Tweeting What a High Performing Bank Looks Like For the Third Quarter

Top Performing Banks

While the Twittersphere has been agog about Twitter’s IPO today, we have been staying focused on Tweeting (@CSB4banks) about bank performance (with some banking sarcasm thrown in). It is a new medium for us and we still struggle to think in 140 character strings.

 

It is not that we have any doubts about Twitter’s long run viability, as it is really the only microblogging option that has the potential for great growth and has the potential for 50% margins. For us, it is the perfect medium to get real time thoughts out about live banking conferences, best bank practices (including social media), fresh data and banking events. Not everything warrants a blog post or email and so Twitter has proven a great channel to not only post information, but also engage customers. The ease of use makes information dissemination quicker and timelier. When it comes to posing quarterly performance metrics, it is perfect. In case you missed some of our Tweets about third quarter performance, here is a quick recap of what is happening with top performing banks.  

 

There are 427, or roughly 6% of the banks that are under $100 billion in assets that have produced over a 2% Return on Average Asset (ROAA) number for the third quarter. While next week we will Tweet and blog the material drivers of a superior ROA, we wanted to set the stage and let you know statistically what a top performing banks looks like for third quarter.  

 

For starters, the average size of a high performing bank (as defined by a ROA over 2%), is $903 million, 74% of which are composed of loans. The average ROAA for this group is an impressive 5.35%. The average number of branches is nine and the average number of employees is 198.

 

Loan growth for this group is a strong 13% (which is almost 3x the industry average) and the composition of the loan portfolio is a split between residential mortgages, commercial and commercial real estate. Agriculture loans make up a little less than 10% and construction makes up less than 5%. Similar to last quarter, a large credit card portfolio is the fastest way to get into this group of superior performing banks.

 

The average yield on loans is an impressive 7.01%, but again these are skewed because of the credit card banks. The net interest margin is 4.55%, well above the 3.76% average for the community bank industry. No surprise that loan quality is high, as only 1.76% of the loans are non-current for the average top performing bank. Allowance for loan and lease loss is 1.96%, which is just a touch above the industry average.  Deposit leverage is nothing special at 78%, which is just a little higher than average.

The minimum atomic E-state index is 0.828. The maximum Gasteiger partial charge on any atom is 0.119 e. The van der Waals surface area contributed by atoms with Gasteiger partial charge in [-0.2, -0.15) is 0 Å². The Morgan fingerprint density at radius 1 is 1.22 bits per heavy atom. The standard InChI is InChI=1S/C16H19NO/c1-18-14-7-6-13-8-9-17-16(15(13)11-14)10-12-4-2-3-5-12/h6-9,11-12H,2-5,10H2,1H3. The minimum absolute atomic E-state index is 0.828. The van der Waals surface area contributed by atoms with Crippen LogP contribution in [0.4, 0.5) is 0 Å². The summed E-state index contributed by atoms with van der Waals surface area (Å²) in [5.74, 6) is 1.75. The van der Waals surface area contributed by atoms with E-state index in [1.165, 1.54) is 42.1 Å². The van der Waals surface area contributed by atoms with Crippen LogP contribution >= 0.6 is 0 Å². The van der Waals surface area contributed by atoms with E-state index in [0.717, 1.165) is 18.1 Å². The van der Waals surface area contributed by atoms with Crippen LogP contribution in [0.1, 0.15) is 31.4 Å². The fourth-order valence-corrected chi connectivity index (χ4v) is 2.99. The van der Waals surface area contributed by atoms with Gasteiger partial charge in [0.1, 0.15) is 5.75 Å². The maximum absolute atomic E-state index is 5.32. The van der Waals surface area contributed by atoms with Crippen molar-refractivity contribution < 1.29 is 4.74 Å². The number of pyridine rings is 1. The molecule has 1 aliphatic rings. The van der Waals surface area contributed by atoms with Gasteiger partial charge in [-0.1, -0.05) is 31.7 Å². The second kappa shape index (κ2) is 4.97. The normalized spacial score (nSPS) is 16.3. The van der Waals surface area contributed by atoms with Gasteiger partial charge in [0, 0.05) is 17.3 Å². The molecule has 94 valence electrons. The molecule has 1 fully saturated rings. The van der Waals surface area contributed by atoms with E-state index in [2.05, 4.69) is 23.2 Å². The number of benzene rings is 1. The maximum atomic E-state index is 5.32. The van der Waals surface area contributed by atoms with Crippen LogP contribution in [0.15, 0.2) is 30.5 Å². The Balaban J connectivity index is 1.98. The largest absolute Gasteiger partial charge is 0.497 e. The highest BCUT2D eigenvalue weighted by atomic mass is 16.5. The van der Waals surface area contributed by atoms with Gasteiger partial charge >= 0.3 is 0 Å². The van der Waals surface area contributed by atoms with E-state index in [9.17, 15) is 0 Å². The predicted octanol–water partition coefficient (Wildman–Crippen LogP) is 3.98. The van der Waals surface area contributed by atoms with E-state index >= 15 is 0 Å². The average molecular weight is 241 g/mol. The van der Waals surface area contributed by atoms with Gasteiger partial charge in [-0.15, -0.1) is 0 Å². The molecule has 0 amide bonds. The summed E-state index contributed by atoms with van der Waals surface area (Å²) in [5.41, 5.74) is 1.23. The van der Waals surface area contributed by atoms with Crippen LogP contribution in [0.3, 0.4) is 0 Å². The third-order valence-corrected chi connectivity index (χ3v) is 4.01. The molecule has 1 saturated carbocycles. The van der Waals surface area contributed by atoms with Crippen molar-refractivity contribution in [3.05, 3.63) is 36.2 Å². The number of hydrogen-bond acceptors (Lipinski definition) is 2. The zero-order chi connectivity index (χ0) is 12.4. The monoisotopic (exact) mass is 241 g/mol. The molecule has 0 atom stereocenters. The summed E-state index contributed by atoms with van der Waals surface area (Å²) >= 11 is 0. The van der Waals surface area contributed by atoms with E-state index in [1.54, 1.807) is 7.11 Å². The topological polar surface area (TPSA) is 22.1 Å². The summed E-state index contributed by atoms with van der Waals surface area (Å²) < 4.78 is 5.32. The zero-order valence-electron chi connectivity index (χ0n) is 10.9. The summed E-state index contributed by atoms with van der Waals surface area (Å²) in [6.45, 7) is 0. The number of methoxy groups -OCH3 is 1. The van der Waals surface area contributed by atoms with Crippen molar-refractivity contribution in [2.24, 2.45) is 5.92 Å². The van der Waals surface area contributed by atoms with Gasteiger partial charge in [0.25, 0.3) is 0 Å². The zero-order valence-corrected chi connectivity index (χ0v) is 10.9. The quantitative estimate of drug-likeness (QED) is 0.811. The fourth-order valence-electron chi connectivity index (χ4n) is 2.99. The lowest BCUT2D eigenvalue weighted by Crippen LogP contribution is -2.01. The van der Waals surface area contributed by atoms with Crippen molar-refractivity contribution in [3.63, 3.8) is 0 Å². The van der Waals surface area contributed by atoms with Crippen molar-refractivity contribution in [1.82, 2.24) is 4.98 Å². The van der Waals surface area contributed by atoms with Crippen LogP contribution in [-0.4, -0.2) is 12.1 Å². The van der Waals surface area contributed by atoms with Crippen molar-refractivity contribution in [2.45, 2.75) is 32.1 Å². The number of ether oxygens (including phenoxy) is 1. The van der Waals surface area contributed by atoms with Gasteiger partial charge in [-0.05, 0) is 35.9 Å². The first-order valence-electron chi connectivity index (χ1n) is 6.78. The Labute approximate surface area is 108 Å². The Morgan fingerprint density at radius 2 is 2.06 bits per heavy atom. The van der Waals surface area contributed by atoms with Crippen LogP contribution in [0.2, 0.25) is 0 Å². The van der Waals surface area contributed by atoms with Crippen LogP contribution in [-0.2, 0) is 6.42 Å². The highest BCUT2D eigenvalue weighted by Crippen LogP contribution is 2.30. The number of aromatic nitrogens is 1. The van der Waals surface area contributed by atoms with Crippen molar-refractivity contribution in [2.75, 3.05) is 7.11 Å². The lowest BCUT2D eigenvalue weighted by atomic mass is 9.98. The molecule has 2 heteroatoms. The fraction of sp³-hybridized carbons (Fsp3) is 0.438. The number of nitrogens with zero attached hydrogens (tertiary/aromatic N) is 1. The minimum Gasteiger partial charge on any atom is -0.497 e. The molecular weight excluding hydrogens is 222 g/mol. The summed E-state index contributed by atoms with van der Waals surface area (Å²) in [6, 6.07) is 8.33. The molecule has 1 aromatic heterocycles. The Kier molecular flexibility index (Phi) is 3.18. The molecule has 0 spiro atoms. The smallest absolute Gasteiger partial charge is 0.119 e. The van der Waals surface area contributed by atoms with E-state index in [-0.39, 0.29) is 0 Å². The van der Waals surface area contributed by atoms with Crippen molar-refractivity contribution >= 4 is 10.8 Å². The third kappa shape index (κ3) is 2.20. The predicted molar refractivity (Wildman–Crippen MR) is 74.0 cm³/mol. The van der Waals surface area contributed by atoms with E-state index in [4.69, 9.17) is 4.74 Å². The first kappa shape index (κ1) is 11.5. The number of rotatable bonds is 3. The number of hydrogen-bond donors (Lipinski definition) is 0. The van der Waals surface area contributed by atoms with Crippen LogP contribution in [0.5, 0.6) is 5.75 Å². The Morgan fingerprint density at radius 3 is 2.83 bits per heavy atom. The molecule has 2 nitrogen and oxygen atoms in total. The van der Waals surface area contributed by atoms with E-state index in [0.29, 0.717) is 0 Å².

Speaking of deposits, the average cost of funds for this group of outperformers for the third quarter was 76 basis points, which is completely average for the industry. Deposit growth averaged 12.4%, almost double the industry average. In terms of composition, the remarkable thing here is that nothing is really remarkable. Non-interest bearing deposits to total deposits are 18.8%, transactional deposits to total deposits are 25.8%, money market accounts to total deposits are 33.2% and CDs to total deposits are 33.3% - all right at the average for the industry. Only jumbo CDs as a percent of CDs came in at 9.2%, which is higher than the industry’s 5.2%.

 

However, of all the areas, here is where these top performing banks stand out. They hold almost double the average capital (core) for the industry at 22.6%. This cohort produces fee income as a percent of total revenue of 19.2%, which is more than 9x the industry average. In terms of cost of operations, these banks are trimmed for speed as their efficiency ratio is an impressive 54.4% compared to the industry average of 72.8%.

 

Please keep in mind that this is just a statistical outline of this group. We are breaking in a new, advanced pattern recognition model and should be able to tell you the drivers and contributing factors to top level ROAA with greater accuracy than ever before. We will outline which bank performance factors are dependent and which are independent so that you have a better feel for what are the most important initiatives to focus on to improve ROAA the fastest.

 

We will be Tweeting our findings first so be sure to follow us on Twitter (just click the blue bird icon and then click “Follow” or go @CSB4Banks). Twitter will become more popular after today so you might as well not only get your information right after it is created, but see firsthand if you are made to communicate in 140 character thoughts.

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